Use of LABBB Funds to Pay NERTA Instructors and Speaker
14. Between 1995 and 1997, at or around the time of each of NERTA's reality therapy programs, Renna received and deposited into NERTA's checking account numerous tuition payment checks from NERTA program participants, including LABBB staff, payable to NERTA.
15. In June 1995, Renna as a LABBB program director approved and/or authorized the preparation of two LABBB purchase orders requesting that LABBB pay a total of $7,650 to two reality therapy instructors who taught at a June 1995 NERTA reality therapy training program. Renna signed both his name and his supervisor's name to these two purchase orders as he was authorized to do on all such purchase orders. Renna then submitted the purchase orders or caused them to be submitted to LABBB's fiscal agent for approval and payment. LABBB's fiscal agent approved these LABBB purchase orders as submitted, and the two instructors were compensated with LABBB funds.
16. In June 1996, Renna wrote two LABBB Vocational Account checks totaling $3,479.86, payable to a reality therapy instructor who taught at a June 1996 NERTA reality therapy training program. The money covered the instructor's training fee, travel and expenses.
17. In March 1997, Renna wrote a $1,900 LABBB Vocational Account check payable to William Glasser, one of the creators and a leading proponent of reality therapy. The money covered Glasser's attendance fee for speaking at a March 14, 1997 NERTA program.
18. The money that LABBB paid to NERTA:s
instructors and to Glasser should have been paid from the tuition payments provided by the program participants, including tuition payments provided by LABBB on behalf of its staff. By using additional LABBB funds to pay the instructors, Renna saved NERTA a substantial sum of money that NERTA would otherwise have had to pay, even if the events were jointly sponsored. NERTA benefited from this savings.
19. By deciding as a LABBB program director to pay NERTA program instructors with LABBB funds or from the LABBB Vocational Account while knowing that NERTA had financial interests in those decisions, Renna participated as a municipal employee in particular matters in which to his knowledge he and a business organization of which he was an owner and employee had financial interests. By so acting, Renna violated s. 19. None of the s. 19 exemptions apply in this case.
20. Section 23(b)(2) of G.L. c. 268A prohibits a municipal employee from knowingly or with reason to know using or attempting to use his official position to obtain for himself or others unwarranted privileges or exemptions which are of substantial value and are not properly available to similarly situated individuals. Anything worth $50 or more is of substantial value for G.L. c. 268A purposes.
21. By his above-described use of LABBB funds to pay NERTA's instructors and Glasser when NERTA should have made those payments, Renna knowingly or with reason to know used his official position as a LABBB program director to obtain unwarranted privileges or exemptions of substantial value not properly available to similarly situated individuals. By so acting, Renna violated s. 23(b)(2).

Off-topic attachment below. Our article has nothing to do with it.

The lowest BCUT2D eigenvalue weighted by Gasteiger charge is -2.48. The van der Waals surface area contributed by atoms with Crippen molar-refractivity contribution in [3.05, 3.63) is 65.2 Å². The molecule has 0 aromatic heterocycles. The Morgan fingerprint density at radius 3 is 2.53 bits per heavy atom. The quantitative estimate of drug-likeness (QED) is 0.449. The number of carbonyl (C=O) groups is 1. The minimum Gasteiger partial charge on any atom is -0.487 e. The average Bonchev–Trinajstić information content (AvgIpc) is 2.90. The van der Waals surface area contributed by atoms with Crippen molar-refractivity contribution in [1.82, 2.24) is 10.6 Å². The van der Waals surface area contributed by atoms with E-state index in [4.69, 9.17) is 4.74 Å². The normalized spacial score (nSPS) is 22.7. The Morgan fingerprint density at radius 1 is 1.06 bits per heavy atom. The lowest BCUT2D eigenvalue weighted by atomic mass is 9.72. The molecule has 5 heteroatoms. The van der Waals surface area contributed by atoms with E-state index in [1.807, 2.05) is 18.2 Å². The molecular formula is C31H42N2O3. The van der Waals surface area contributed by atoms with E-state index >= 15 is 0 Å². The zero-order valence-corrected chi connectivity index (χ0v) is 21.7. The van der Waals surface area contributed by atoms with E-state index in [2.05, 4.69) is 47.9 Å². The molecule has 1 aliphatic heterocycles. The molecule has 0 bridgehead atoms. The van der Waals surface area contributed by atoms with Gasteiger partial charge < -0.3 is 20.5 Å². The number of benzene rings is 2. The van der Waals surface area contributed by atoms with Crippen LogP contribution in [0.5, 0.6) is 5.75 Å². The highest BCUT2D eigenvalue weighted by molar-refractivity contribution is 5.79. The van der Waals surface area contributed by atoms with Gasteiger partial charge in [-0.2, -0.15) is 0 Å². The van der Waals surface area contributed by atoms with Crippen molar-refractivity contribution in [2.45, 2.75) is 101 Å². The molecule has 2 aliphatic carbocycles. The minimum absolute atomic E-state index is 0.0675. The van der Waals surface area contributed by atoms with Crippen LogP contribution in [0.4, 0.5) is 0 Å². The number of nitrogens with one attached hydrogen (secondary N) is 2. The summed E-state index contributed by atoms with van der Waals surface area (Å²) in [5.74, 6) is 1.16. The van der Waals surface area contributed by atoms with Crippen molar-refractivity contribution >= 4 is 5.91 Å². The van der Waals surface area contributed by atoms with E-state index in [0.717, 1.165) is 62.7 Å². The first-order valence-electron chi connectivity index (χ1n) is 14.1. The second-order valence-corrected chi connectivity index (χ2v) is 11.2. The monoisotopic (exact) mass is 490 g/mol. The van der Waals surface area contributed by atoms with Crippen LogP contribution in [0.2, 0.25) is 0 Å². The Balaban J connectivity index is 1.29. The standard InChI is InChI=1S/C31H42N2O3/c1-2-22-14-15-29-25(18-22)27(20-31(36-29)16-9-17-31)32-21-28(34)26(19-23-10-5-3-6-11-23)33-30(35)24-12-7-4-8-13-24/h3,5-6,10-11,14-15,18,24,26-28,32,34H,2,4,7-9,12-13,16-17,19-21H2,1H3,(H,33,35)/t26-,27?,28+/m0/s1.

Use of LABBB Funds to Pay Renna's American Express Expenses
22. From 1995 through 1997, Renna used the LABBB Vocational Account to make at least ten payments to his personal American Express account. These payments totaled over $8,000. The LABBB Vocational Account and the procedures for its use were established by LABBB, and according to Renna, this money was used in accordance with LABBB procedures to pay for LABBB-related expenses incurred while out-of-state.
23. The independent auditor reviewed the AmEx charges and concluded that the expenses were attributable to conferences and seminars consistent with professional development activities that LABBB supported.
24. By deciding as a LABBB program director to use the LABBB Vocational Account to pay his AmEx account while knowing that he had financial interests in
those decisions, Renna participated as a municipal employee in particular matters in which to his knowledge he had financial interests. By so acting, Renna violated s. 19. None of the s. 19 exemptions apply in this case.
In partial settlement of these matters with LABBB, Renna reimbursed LABBB $9,000 and resigned his position as program director. In view of the foregoing violations of G.L. c. 268A by Renna, the Commission has determined that the public interest would be served by the disposition of this matter without further enforcement proceedings, on the basis of the following terms and conditions agreed to by Renna:
(1) that Renna pay to the Commission the sum of $4,000 as a civil penalty for violating G.L. c. 268A, s.s. 19 and 23(b)(2), in accordance with the attached appendix; and
(2) that Renna waive all rights to contest the findings of fact, conclusions of law and terms and conditions contained in this Agreement in this or any other related administrative or judicial proceedings to which the Commission is or may be a party.